The presidential debate is going to be boring. Let’s gamify it.

Let’s face it. The presidential debates are dull and outdated. They still follow the same tired Q&A format used in 1960 when a smarter and better-looking Jack Kennedy trounced Dick Nixon.

I came across a recent poll that found voters associated Mitt Romney with Monopoly, and Barack Obama with chess. Then it dawned on me: a few dice rolls could really spice things up. I couldn’t help but wonder how those games would go. Would President Obama finance low-income housing on Tennessee Avenue and privatize the B&O? Does Governor Romney even know how to move a rook?

As voters, we have a right to know. My motto is: less talk and more action. And by action, I mean games. The principles of gamification should be put to good use. The debates need to be more like Wheel of Fortune, and less like two guys talking. Here’s what I think:

1. The first order of business is to get rid of Jim Lehrer. Seriously, kick him out and lock the door behind him and his “facts”. My vision for the debates requires a moderator with the mentality of a used car dealer; a smooth-talking wheedler with a leprechaun’s grin. Pat Sajak would be perfect for this, except he’s a freakishly intense conservative. I need someone who can cajole the candidates into overstating their position — into blurting out an answer to a question they haven’t a clue about. And when they’ve blown it, to smile and say Ouch!

2. Give the candidates buzzers. I’m picturing a Jeopardy setup here. Forget this nonsense about equal speaking time. Life, and especially life in the Oval Office, isn’t fair. The first candidate who buzzes in answers the question, and if they fail, the other one gets a turn. If they’re correct, let them pick the next category. For instance, President Obama might take Terrorists Killed for three hundred points. He could run the table in this category, in effect saying: À jeune chasseur, il faut un vieux chien. That, in my opinion, is what America wants to see in a candidate. (Except for French phrases, obviously.)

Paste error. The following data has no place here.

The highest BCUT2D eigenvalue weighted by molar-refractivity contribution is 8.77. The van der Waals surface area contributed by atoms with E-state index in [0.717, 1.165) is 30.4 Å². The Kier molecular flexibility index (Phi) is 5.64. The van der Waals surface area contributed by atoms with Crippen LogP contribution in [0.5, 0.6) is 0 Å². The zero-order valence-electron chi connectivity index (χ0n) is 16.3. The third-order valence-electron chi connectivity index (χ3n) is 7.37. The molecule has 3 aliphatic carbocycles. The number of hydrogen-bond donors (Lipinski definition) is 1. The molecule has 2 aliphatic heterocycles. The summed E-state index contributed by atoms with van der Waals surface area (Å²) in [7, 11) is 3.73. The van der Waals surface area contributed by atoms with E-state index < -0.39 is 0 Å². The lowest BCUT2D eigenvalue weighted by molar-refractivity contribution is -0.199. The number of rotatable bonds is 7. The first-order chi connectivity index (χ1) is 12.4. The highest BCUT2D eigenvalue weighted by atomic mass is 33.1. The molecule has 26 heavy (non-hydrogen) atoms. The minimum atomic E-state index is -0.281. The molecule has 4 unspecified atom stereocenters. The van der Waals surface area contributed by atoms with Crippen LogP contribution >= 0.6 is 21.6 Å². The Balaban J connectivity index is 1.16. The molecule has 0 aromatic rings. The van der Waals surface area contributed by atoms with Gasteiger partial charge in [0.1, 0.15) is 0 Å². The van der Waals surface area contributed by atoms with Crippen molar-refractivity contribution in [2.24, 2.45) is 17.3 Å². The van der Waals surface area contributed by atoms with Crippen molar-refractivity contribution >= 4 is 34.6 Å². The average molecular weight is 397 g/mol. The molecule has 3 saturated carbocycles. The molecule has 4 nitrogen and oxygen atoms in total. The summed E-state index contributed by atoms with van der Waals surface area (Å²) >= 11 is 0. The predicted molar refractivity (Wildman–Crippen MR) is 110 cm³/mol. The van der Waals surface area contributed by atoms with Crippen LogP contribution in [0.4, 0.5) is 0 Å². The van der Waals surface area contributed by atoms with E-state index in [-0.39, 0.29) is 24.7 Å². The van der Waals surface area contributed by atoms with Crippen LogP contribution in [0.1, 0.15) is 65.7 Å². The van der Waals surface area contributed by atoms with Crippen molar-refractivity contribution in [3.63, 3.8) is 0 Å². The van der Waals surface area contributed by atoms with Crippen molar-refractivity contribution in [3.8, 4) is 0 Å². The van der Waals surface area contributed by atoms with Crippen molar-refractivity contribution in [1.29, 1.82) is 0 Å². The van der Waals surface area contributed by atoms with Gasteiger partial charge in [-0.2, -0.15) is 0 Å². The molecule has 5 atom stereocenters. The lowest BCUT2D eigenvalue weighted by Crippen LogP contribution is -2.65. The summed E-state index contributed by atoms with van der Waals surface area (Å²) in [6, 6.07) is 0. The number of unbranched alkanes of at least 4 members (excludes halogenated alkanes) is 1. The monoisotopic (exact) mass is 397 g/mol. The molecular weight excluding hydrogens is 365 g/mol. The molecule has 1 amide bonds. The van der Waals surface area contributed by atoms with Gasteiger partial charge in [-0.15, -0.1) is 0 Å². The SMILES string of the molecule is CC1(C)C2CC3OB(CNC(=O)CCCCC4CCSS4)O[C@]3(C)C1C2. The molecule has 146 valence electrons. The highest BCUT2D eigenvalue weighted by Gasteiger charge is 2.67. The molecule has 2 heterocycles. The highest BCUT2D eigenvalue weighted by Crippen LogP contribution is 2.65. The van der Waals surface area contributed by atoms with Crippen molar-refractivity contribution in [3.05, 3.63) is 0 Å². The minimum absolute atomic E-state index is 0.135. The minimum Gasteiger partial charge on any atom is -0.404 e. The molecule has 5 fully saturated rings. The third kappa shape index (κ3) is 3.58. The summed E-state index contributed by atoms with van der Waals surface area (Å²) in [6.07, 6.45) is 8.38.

3. We’re in the internet age now. Even my 70-year-old father has a smartphone. It’s about time the debates go online. Let the internet vote on who is winning. If American Idol can do this, surely the US government can. After all, this is a democracy. Twitter should have a role in the discussion. When a candidate trends too far downward, cut his mike. He can always dance Gangnam Style to get his support back.

4. A big problem with debates is that the tough questions are seldom asked. To encourage the candidates to talk frankly about subjects they would otherwise shy away from, incentivize them. We know President Obama is likely to redirect a question about Guantanamo Bay, so make it worth seven hundred points. The same thing goes for Romney when it comes to offshore bank accounts in the Caymans, and latching an Irish setter to the roof of his family station wagon. Questions on climate change/global warming, fiscal management, etc. etc. are worth up to three hundred fifty points.

5. Abolish the closing statement. These blustering speeches are rarely anything more than a mess of cryptic promises, drivel about liberty, passive-aggressive insults, and brags and boasts. We’ve already heard over an hour of talking. Revitalize the economy, reenergize the base, yada yada. Ultimately, being President is about remaining cool under pressure, and looking good while doing it. What better way to showcase those talents than by a contest of tossing footballs through a hoop, as seen at the halftimes at football games at universities around the country? The presidential throwing arm is a hotly-debated topic.

6. At the end of the debate, the numbers are tallied, and a clear winner is decided on. If there is a tie, they flip on it.

The prize? Fifty electoral votes.